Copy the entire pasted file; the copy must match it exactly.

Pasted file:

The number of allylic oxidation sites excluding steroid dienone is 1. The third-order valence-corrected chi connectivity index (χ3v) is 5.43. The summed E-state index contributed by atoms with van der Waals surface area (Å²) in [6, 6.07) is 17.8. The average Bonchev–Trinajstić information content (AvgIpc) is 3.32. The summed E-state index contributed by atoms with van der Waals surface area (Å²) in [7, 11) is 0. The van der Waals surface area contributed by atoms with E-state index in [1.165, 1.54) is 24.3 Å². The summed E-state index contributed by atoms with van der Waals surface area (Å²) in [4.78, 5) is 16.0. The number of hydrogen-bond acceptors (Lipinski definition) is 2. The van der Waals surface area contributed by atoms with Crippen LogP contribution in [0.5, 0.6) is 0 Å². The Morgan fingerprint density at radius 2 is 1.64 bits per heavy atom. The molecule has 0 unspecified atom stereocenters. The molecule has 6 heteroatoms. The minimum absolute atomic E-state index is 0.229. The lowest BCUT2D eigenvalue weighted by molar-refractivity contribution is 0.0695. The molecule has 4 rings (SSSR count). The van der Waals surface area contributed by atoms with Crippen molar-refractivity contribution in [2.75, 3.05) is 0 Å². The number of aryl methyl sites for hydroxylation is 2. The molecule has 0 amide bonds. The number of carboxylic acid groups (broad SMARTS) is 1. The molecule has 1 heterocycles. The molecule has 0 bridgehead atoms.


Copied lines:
The number of allylic oxidation sites excluding steroid dienone is 1. The third-order valence-corrected chi connectivity index (χ3v) is 5.43. The summed E-state index contributed by atoms with van der Waals surface area (Å²) in [6, 6.07) is 17.8. The average Bonchev–Trinajstić information content (AvgIpc) is 3.32. The summed E-state index contributed by atoms with van der Waals surface area (Å²) in [7, 11) is 0. The van der Waals surface area contributed by atoms with E-state index in [1.165, 1.54) is 24.3 Å². The summed E-state index contributed by atoms with van der Waals surface area (Å²) in [4.78, 5) is 16.0. The number of hydrogen-bond acceptors (Lipinski definition) is 2. The van der Waals surface area contributed by atoms with Crippen LogP contribution in [0.5, 0.6) is 0 Å². The Morgan fingerprint density at radius 2 is 1.64 bits per heavy atom. The molecule has 0 unspecified atom stereocenters. The molecule has 6 heteroatoms. The minimum absolute atomic E-state index is 0.229. The lowest BCUT2D eigenvalue weighted by molar-refractivity contribution is 0.0695. The molecule has 4 rings (SSSR count). The van der Waals surface area contributed by atoms with Crippen molar-refractivity contribution in [2.75, 3.05) is 0 Å². The number of aryl methyl sites for hydroxylation is 2. The molecule has 0 amide bonds. The number of carboxylic acid groups (broad SMARTS) is 1. The molecule has 1 heterocycles. The molecule has 0 bridgehead atoms.